CAUSE OF DEATH by Madeleine Vigneron
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CAUSE OF DEATH by Madeleine Vigneron

CAUSE OF DEATH by Madeleine Vigneron


After they fish the waterlogged corpse from its resting place at the bottom of the lake, they arrange it on a table like a funerary slab. They detach the metal hooks from the dredging net and unwrap the layers of net away from the cold body. The ragged remains of clothing, drenched and muddy, are carefully sliced and peeled away, and they wash the silt and seaweed off of her clammy flesh. One picks the algae from her hair, disappointed that it falls in thick matted clumps rather than floating, long and light, about her head like Ophelia’s. The body’s surface, too, is a disappointment. It is not pale and marble-smooth to the touch; the lovely lines of the body are disrupted by bloating; the skin is pebbled and discoloured and, up close, visibly covered in short dark hair.

This is where it has not been bitten and torn away from its time on the lakebed. They might conclude, if they are particularly adept, that as the body drifted downward immediately after entry, it was curiously nibbled by small fish darting in schools through the sun-warmed water at the top of the lake. They might notice from the shapes of the small incisions that she thrashed, not against death but this small indignity and discomfort as she reached for it. The above is unlikely, as those small sampling bites are overwhelmingly hidden by the larger chunks of flesh ripped from the water-softened body by the creatures at the bottom of the lake, by which point she had learned, or at least tired enough, not to struggle. Most likely they will conclude she went to the feast willingly.

When the knife meets flesh, it yields easily to the dull metal, spilling turgid lakewater rather than blood. The muscles of the thigh are saturated, soluble, slowly drowning as the lungs did upon contact. They discuss whether this leg might have carried her to the cliffside, walking purposefully as a bride to the altar, or whether she might have been pushed suddenly and violently by a stranger lurking in the bushes. Ultimately this particular part of the inside of the corpse is too waterlogged to meaningfully study, a thin wrapper of mottled flesh broken easily like the skin of a water balloon. They move on to the head.

A long incision across the hairline, and they peel back the scalp from the white bone of the skull underneath. This, at least, is as hard and white as expected. As the serrated saw rasps through the chalky barrier of bone, the one not holding the saw remarks that he always tends to see bone as less alive than the rest of a body. The soft parts, sure, he can imagine life coursing through them. But, perhaps from all the skeletons he’s seen in museums, he imagines the hard bone as a frame for the soft living matter rather than living matter itself.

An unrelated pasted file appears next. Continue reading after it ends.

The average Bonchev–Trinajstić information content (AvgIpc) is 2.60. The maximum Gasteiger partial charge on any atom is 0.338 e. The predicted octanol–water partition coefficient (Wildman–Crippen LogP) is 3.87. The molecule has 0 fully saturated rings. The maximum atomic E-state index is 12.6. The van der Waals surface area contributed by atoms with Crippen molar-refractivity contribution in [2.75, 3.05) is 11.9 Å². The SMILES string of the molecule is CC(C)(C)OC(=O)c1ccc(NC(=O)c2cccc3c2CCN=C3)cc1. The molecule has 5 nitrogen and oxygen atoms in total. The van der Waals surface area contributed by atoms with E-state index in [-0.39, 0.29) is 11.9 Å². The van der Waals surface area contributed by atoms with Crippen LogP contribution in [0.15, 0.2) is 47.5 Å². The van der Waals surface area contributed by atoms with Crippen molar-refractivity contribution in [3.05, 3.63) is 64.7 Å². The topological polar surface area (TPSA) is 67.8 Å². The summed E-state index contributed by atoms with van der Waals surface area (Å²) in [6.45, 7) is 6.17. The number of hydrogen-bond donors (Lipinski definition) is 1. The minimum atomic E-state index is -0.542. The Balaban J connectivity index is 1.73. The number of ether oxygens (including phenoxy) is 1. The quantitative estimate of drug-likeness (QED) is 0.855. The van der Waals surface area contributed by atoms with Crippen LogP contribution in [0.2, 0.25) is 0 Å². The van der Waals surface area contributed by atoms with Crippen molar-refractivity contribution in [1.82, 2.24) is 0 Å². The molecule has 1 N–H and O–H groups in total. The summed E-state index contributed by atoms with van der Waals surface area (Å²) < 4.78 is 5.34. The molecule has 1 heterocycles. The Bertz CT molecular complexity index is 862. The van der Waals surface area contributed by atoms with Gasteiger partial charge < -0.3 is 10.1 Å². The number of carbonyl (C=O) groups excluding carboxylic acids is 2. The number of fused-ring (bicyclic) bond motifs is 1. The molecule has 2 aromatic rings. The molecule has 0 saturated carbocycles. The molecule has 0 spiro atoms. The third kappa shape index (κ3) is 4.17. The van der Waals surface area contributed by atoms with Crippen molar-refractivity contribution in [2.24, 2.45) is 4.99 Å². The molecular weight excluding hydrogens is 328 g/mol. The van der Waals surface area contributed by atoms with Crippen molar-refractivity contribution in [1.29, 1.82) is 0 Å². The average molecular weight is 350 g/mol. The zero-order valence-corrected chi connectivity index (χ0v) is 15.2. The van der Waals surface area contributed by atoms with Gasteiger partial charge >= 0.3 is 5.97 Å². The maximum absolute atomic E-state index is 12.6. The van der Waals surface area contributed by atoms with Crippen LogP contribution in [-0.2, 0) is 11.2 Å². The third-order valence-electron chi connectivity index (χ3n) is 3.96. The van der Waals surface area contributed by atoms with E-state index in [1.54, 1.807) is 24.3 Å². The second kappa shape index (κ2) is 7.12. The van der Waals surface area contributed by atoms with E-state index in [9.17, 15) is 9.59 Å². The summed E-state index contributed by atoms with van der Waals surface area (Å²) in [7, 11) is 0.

“Even the soft parts of this one are dead,” says the one with the saw, and he continues his work.

When they finally break through, cracking the skull open like an egg, it too has been filled with filmy lakewater, presumably broken into the skull through the same entryway as the body’s nervous system. The brain sloshes about in its fishbowl, flaps of flesh unfolding and surface area dissolving, surrendering to its surroundings just as easily as the leg did, as water filled the girl’s lungs and snuffed out her breath. It is impossible, in this half-decomposed state, for the brain to provide any meaningful information about how the body ended up underwater. It is hard enough to tell where the girl ends and the corpse begins; perish the thought of how the girl ended and the corpse began.

A vertical cut down the middle of the body’s chest, tracing the same line made through the layers of flesh by the corpse’s spine. They peel away the flaps of flesh and secure them to the side with hardy metal clamps, petals of flesh opening up like a flower. They begin to carefully cut away the organs, but they fall apart easily, and the ribs snap away like decaying twigs.

At the centre of the corpse is a blackened cavern where its heart should be. Not a muscle pumping life through a body, but scorched evidence of a fire burning its way self-destructively through bone and living flesh. This, at last, is something that makes sense. A flaw at the girl’s centre; evidence of a blaze that weakened the girl’s own bones and organs. It makes a poetic manner of sense, as well, in equilibrium; the fire inside her sought out enough water to tame it. Less a tragic death than an inevitable one.

They mark down the incident as a death of natural causes; both of the girl’s own nature and of the nature of her surroundings. One of them carefully cleans his blades, and the other hopes that their next corpse will be more beautiful.